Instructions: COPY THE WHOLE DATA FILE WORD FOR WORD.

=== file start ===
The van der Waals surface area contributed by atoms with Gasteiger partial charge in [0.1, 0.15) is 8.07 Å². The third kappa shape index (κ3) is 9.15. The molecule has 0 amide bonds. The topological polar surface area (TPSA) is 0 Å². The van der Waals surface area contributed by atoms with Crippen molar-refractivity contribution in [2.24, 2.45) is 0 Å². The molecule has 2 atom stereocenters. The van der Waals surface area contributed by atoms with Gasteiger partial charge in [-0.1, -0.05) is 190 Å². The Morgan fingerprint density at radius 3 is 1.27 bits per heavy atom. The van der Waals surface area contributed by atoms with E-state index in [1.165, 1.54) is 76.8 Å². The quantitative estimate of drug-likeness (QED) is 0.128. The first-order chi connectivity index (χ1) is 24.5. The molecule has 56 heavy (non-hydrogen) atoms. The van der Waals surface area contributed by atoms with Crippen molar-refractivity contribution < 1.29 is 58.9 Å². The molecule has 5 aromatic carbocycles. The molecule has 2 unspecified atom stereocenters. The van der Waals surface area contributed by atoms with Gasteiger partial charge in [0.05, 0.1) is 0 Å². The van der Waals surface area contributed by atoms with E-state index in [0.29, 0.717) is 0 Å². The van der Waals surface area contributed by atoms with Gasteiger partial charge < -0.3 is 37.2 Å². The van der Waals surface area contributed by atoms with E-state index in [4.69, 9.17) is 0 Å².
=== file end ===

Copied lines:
The van der Waals surface area contributed by atoms with Gasteiger partial charge in [0.1, 0.15) is 8.07 Å². The third kappa shape index (κ3) is 9.15. The molecule has 0 amide bonds. The topological polar surface area (TPSA) is 0 Å². The van der Waals surface area contributed by atoms with Crippen molar-refractivity contribution in [2.24, 2.45) is 0 Å². The molecule has 2 atom stereocenters. The van der Waals surface area contributed by atoms with Gasteiger partial charge in [-0.1, -0.05) is 190 Å². The Morgan fingerprint density at radius 3 is 1.27 bits per heavy atom. The van der Waals surface area contributed by atoms with E-state index in [1.165, 1.54) is 76.8 Å². The quantitative estimate of drug-likeness (QED) is 0.128. The first-order chi connectivity index (χ1) is 24.5. The molecule has 56 heavy (non-hydrogen) atoms. The van der Waals surface area contributed by atoms with Crippen molar-refractivity contribution < 1.29 is 58.9 Å². The molecule has 5 aromatic carbocycles. The molecule has 2 unspecified atom stereocenters. The van der Waals surface area contributed by atoms with Gasteiger partial charge in [0.05, 0.1) is 0 Å². The van der Waals surface area contributed by atoms with E-state index in [0.29, 0.717) is 0 Å². The van der Waals surface area contributed by atoms with Gasteiger partial charge < -0.3 is 37.2 Å². The van der Waals surface area contributed by atoms with E-state index in [4.69, 9.17) is 0 Å².